A National Historic Landmark, Tudor Place offers tours of Martha Parke Custis Peter's home and gardens, as well as an archive for interested scholars.
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Martha "Patty" Parke Custis was born on December 31, 1777, in one of the second-floor bedchambers at Mount Vernon. She was the second child of Martha Washington’s son, John Parke Custis, and his wife, Eleanor Calvert Custis. The baby girl was named Martha for her grandmother and her father’s late sister, but she went by the nickname Patty.
Patty spent her earliest years at both Mount Vernon and her father’s plantation, Abingdon. Her father died of camp fever in 1781, leaving Eleanor a widow and mother of four children under the age of six. To ease her burden, George and Martha Washington took in the youngest Custis children, Nelly and Washy. Patty and her older sister, Eliza, remained with their mother, who soon remarried and gave birth to more children. Patty was raised at Hope Park, the home of her mother and stepfather, but she maintained a close relationship with the Washingtons, visiting Mount Vernon frequently for extended stays.
Out of the three Custis granddaughters, Patty was said to be the most like Martha Washington. Although she was not actually raised by her grandmother, Martha Washington’s influence on her upbringing was apparent. For example, Mrs. Washington encouraged all of her granddaughters, including Patty, to pursue studies in music, and by all accounts she was a strict instructor. The doting grandmother also took a keen interest in her granddaughter’s future, revealing to a family member in early 1794 her wishes that “Patty may marry well.”1
Only a month later, Martha Washington received news that Patty was engaged to Thomas Peter, a Georgetown businessman from a reputable family. “I shall be happy to see her settled with a prospect of being happy,” Mrs. Washington wrote, “I really believe she is a very deserving girl.”2 In 1795, at the age of seventeen, Martha Parke Custis married Thomas Peter at Hope Park. The occasion of Patty’s wedding reveals the close relationship she enjoyed with her step-grandfather, George Washington. For a wedding gift, Patty requested of Washington a miniature portrait of himself, and he complied. The newlyweds settled in Washington, D.C. in a house built for them by Peter’s father. They continued to visit Mount Vernon and enjoyed spending time with Eliza, who had also recently married and settled in the Federal City.
Together, Thomas and Martha Peter had eight children. Their oldest, a girl also named Martha, was born in January, 1796, the first of Martha and George Washington’s great-grandchildren. According to a story passed down through the Peter family, little Martha Peter learned to walk on the piazza of the Mansion at Mount Vernon. Of the eight Peter children, five lived to adulthood.
In December, 1799, George Washington died following a sudden illness. To his second step-granddaughter, Martha Peter, he left land as well as money, which the Peters used to purchase a large city block in Georgetown. It was there that they built their own beautiful and spacious home, named Tudor Place. Just a few years later, Martha Washington passed away at Mount Vernon. As a Custis heir, Martha Peter inherited a portion of the enslaved people belonging to the Custis estate. These men, women, and children were taken to Tudor Place, many separated from family members who were either freed by Washington’s will or inherited by one of Patty’s siblings.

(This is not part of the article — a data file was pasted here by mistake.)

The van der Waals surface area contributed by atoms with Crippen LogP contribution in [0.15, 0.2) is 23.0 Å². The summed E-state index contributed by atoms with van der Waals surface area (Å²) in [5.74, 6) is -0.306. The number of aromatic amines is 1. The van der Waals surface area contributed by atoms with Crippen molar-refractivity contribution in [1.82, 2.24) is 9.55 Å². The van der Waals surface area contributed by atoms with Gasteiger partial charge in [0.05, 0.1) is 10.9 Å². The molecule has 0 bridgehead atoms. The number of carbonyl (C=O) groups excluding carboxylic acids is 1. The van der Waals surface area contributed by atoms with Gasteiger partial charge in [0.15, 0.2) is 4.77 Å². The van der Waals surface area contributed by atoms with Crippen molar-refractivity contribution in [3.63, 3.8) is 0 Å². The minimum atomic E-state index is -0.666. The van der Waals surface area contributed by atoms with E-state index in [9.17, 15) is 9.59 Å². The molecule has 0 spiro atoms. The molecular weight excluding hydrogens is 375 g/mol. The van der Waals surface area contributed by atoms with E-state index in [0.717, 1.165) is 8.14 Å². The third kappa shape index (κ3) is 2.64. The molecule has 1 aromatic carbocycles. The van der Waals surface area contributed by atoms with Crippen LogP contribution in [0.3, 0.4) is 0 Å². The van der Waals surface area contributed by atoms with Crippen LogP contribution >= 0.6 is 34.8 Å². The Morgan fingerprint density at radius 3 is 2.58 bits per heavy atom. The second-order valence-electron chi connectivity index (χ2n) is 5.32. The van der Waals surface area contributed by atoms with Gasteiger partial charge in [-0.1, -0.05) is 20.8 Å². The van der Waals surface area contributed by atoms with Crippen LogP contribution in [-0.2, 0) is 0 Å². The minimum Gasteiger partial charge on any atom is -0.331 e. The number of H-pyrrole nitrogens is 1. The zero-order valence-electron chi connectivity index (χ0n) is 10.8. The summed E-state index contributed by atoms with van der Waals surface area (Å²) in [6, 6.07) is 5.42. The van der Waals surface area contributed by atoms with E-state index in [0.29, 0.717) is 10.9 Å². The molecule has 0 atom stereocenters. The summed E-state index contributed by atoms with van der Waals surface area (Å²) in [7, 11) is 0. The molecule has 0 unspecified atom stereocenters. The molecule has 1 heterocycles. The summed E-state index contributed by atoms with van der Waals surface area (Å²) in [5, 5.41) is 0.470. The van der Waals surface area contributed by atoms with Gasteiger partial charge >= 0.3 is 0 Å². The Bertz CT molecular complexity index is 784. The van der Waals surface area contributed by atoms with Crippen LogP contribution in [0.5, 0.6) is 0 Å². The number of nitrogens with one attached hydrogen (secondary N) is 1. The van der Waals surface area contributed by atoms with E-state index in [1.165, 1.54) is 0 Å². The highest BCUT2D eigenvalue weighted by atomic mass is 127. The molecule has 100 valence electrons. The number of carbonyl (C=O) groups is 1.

Patty’s husband was an executor of Martha Washington’s estate and together the Peters purchased a large number of objects from Mount Vernon. In addition to the items she and her husband purchased, Patty inherited various objects from her grandmother. Martha Washington willed her writing desk to her namesake granddaughter and in it Patty discovered two letters written to her grandmother by George Washington. Shortly after his death, Mrs. Washington burned all of her correspondence with her famous husband—except these two letters, which may have escaped destruction by accident. Today, the letters are valued historical documents that reveal the private side of the Washingtons’ relationship.
Martha Peter devoted the rest of her life to preserving and honoring the legacy of her famous grandparents. Politically, she remained a staunch Federalist, just like her step-grandfather. The Peters remained fixtures of the Washington, D.C. social scene in the early nineteenth century and Patty was never shy about her Federalist beliefs, even when Republicans were in office. Privately, Patty spent her time collecting mementos of life at Mount Vernon and objects that belonged to her grandparents. Tudor Place, which now operates as a historic site, continues to be one of the largest collections of Washington objects, second only to Mount Vernon.
Thomas Peter died in 1834, but Martha Peter lived for another twenty years at their Georgetown home. She died there in July, 1854.
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 “Martha Washington to Fanny Bassett Washington, 15 February, 1794,” quoted in Joseph E. Fields, ‘Worthy Partner:’ The Papers of Martha Washington. Westwood, Connecticut: Greenwood Press, 1994.
 “Martha Washington to Fanny Bassett Washington, 9 March, 1794,” quoted in Fields, ‘Worthy Partner.’
Buhler, Leslie L, “The Builders of Tudor Place: Thomas and Martha Peter,” in Tudor Place: America’s Story Lives Here. Washington, D.C: White House Historical Association, 2016.
Kail, Wendy, “Martha Parke Custis Peter,” The Washington Papers, University of Virginia, 2009.